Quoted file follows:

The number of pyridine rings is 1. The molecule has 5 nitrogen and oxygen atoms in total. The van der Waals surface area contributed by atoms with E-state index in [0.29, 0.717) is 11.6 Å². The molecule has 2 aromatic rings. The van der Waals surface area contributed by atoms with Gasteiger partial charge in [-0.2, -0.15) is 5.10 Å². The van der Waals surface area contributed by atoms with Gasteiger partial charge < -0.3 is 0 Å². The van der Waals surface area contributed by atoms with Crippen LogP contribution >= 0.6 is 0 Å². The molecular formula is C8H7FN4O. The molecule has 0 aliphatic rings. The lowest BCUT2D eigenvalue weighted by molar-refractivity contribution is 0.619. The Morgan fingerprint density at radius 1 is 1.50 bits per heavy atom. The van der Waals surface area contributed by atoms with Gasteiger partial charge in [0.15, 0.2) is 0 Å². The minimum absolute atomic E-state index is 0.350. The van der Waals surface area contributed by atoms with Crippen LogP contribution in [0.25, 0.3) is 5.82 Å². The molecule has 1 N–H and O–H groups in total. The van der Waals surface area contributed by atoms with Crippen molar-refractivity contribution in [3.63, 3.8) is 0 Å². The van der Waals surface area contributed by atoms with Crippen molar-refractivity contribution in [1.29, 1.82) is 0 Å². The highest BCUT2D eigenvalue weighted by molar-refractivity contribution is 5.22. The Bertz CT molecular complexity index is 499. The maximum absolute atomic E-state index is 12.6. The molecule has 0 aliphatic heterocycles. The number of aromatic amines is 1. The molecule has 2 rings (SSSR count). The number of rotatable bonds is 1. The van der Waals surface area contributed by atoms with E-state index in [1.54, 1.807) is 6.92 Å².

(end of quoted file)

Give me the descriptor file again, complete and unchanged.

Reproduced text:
The number of pyridine rings is 1. The molecule has 5 nitrogen and oxygen atoms in total. The van der Waals surface area contributed by atoms with E-state index in [0.29, 0.717) is 11.6 Å². The molecule has 2 aromatic rings. The van der Waals surface area contributed by atoms with Gasteiger partial charge in [-0.2, -0.15) is 5.10 Å². The van der Waals surface area contributed by atoms with Gasteiger partial charge < -0.3 is 0 Å². The van der Waals surface area contributed by atoms with Crippen LogP contribution >= 0.6 is 0 Å². The molecular formula is C8H7FN4O. The molecule has 0 aliphatic rings. The lowest BCUT2D eigenvalue weighted by molar-refractivity contribution is 0.619. The Morgan fingerprint density at radius 1 is 1.50 bits per heavy atom. The van der Waals surface area contributed by atoms with Gasteiger partial charge in [0.15, 0.2) is 0 Å². The minimum absolute atomic E-state index is 0.350. The van der Waals surface area contributed by atoms with Crippen LogP contribution in [0.25, 0.3) is 5.82 Å². The molecule has 1 N–H and O–H groups in total. The van der Waals surface area contributed by atoms with Crippen molar-refractivity contribution in [3.63, 3.8) is 0 Å². The van der Waals surface area contributed by atoms with Crippen molar-refractivity contribution in [1.29, 1.82) is 0 Å². The highest BCUT2D eigenvalue weighted by molar-refractivity contribution is 5.22. The Bertz CT molecular complexity index is 499. The maximum absolute atomic E-state index is 12.6. The molecule has 0 aliphatic heterocycles. The number of aromatic amines is 1. The molecule has 2 rings (SSSR count). The number of rotatable bonds is 1. The van der Waals surface area contributed by atoms with E-state index in [1.54, 1.807) is 6.92 Å².